What role do peptide vaccines play in the in the development of novel cancer therapies?
Therapeutic vaccines are administered to sick patients to cure or alleviate a diagnosed disease. The immune response is directed against self-antigens. From the peptide vaccines, cancer vaccines are the most investigated ones. They are designed to activate B-cells and killer T-cells to recognize cancer cells as foreign agents. Cancer cells differentiate from healthy cells by their surface protein modifications such as phosphorylations and glycosylations which make them a good target for the immune system. Fragments from these modified proteins (epitopes) are used to trigger the immune response.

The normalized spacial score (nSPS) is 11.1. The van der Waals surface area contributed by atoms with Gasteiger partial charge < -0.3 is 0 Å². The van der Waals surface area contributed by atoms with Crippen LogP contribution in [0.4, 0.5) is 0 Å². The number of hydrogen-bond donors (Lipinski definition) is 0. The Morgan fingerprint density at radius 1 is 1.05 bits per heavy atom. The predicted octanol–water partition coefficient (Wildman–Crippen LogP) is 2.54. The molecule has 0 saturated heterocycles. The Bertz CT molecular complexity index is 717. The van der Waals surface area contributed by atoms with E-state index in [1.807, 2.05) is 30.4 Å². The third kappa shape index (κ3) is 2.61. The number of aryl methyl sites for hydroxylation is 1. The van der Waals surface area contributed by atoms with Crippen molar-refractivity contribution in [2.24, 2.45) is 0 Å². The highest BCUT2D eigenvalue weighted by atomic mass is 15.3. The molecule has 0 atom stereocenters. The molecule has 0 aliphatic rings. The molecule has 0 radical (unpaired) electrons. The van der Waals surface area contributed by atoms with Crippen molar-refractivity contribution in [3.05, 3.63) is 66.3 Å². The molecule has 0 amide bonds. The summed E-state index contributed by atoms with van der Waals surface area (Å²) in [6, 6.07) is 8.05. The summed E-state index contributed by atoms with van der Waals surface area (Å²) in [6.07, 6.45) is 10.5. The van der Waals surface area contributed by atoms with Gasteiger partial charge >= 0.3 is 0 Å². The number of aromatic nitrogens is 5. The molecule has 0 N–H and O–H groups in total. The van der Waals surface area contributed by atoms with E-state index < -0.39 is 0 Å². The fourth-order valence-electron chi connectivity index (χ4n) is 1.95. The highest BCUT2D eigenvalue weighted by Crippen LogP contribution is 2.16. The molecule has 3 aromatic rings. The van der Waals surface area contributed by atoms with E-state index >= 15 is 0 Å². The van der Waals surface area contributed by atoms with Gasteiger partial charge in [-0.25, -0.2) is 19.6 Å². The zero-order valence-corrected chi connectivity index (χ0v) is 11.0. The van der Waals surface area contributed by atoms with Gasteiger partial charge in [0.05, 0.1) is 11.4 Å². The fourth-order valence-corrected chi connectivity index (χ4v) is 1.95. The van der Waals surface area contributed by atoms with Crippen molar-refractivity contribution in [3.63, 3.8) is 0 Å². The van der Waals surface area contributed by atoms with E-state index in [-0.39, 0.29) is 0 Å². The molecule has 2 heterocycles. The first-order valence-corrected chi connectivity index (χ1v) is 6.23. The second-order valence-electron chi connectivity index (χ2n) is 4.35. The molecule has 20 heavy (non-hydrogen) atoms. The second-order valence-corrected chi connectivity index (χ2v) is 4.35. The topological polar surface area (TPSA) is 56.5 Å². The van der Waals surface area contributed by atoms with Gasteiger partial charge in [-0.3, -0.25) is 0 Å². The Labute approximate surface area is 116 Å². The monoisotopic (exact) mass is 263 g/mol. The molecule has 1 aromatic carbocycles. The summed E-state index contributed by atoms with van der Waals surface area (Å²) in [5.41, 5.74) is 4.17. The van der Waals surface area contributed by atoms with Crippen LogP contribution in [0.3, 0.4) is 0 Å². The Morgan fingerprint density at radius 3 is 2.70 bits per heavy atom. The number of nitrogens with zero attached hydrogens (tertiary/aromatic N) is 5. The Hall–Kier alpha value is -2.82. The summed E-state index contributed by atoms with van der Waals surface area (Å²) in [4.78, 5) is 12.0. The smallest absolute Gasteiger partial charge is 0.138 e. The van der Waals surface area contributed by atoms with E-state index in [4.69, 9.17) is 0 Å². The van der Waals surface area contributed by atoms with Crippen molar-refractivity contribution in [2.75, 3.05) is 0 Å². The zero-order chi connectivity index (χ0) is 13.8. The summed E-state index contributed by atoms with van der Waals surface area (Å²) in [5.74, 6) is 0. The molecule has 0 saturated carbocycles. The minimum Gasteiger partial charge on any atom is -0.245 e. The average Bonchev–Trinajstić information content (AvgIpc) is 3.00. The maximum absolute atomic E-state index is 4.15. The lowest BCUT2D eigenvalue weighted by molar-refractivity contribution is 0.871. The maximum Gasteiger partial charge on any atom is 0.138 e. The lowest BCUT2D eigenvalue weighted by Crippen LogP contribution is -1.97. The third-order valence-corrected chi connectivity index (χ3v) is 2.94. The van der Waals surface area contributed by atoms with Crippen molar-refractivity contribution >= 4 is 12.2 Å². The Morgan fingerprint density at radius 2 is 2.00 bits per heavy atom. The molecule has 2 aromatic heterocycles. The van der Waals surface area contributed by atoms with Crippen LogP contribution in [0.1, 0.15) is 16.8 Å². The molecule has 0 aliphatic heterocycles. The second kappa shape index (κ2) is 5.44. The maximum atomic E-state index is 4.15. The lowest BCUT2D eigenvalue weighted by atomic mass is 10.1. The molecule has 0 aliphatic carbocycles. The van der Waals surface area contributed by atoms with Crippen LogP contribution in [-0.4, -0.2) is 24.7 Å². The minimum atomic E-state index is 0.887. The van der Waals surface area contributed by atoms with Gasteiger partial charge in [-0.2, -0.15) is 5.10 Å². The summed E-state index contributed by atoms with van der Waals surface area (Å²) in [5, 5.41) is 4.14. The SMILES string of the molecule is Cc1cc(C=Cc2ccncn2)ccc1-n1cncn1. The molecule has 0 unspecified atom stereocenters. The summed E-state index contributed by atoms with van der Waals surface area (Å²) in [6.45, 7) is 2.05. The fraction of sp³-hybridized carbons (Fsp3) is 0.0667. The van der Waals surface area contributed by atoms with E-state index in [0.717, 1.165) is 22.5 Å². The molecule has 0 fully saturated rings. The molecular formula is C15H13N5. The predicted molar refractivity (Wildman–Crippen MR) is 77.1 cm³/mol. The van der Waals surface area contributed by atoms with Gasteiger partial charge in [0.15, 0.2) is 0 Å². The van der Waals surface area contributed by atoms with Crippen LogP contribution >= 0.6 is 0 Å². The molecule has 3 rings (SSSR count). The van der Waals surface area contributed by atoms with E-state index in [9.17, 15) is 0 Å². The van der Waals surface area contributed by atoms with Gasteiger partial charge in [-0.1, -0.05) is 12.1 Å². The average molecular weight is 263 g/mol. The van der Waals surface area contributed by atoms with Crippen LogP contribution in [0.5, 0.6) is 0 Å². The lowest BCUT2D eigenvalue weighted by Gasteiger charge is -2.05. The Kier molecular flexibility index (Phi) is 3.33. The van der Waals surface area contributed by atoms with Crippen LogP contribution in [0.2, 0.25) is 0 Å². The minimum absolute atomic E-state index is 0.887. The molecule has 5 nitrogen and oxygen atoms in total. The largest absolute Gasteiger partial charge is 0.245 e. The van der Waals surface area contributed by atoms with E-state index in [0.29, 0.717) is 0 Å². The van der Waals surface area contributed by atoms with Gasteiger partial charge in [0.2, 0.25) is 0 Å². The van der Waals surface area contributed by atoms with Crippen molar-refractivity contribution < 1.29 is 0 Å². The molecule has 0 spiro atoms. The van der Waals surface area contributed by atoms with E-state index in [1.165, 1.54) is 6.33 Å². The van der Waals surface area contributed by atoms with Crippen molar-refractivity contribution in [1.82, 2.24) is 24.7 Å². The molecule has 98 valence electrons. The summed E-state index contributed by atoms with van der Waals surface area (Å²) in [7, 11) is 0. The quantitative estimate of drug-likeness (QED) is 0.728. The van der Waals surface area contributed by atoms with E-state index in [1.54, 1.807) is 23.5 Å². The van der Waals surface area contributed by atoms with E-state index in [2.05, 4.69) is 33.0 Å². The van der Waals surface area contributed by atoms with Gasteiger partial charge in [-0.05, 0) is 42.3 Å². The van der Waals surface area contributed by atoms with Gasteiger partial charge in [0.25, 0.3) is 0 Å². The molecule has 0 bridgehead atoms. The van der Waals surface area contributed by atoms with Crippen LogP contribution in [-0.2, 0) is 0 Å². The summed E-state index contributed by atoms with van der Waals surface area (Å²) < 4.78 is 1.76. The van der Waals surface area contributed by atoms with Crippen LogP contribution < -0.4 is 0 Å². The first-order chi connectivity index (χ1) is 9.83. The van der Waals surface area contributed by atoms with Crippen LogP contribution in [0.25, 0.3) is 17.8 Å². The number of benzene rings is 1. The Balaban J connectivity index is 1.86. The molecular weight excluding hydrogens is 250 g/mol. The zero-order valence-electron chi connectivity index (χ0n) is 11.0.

The concept of designing immunomodulating peptide cocktails and trigger the immune response has been mainly initiated by biotech companies who owns more than 80% of the current cancer vaccine pipeline. Multiple biotechnology companies are developing peptide vaccines (e.g. Ac Immune, Anergis, Ultimovacs, CellDex, Circassia, Immune Targeting Systems, Immatics, Gliknik, ISA Pharmaceuticals, etc). There are various cancer peptide vaccines in clinical trials and some of them reaching late stage clinical investigation, thus, the concept is now attracting big pharma players as well. Besides their low toxicity, peptide vaccines offer multiple advantages such as an increase in the specificity and longevity of the immune response, which leads to significant cost-saving compared to conventional therapies. Furthermore, cancer is a dynamic disease associated with mutations that render conventional drugs less effective. Vaccines could overcome the mutation barrier by using appropriate epitopes from proteins (over-)expressed in cancer cells, thus triggering the immune response against cancer cells despite the mutations.
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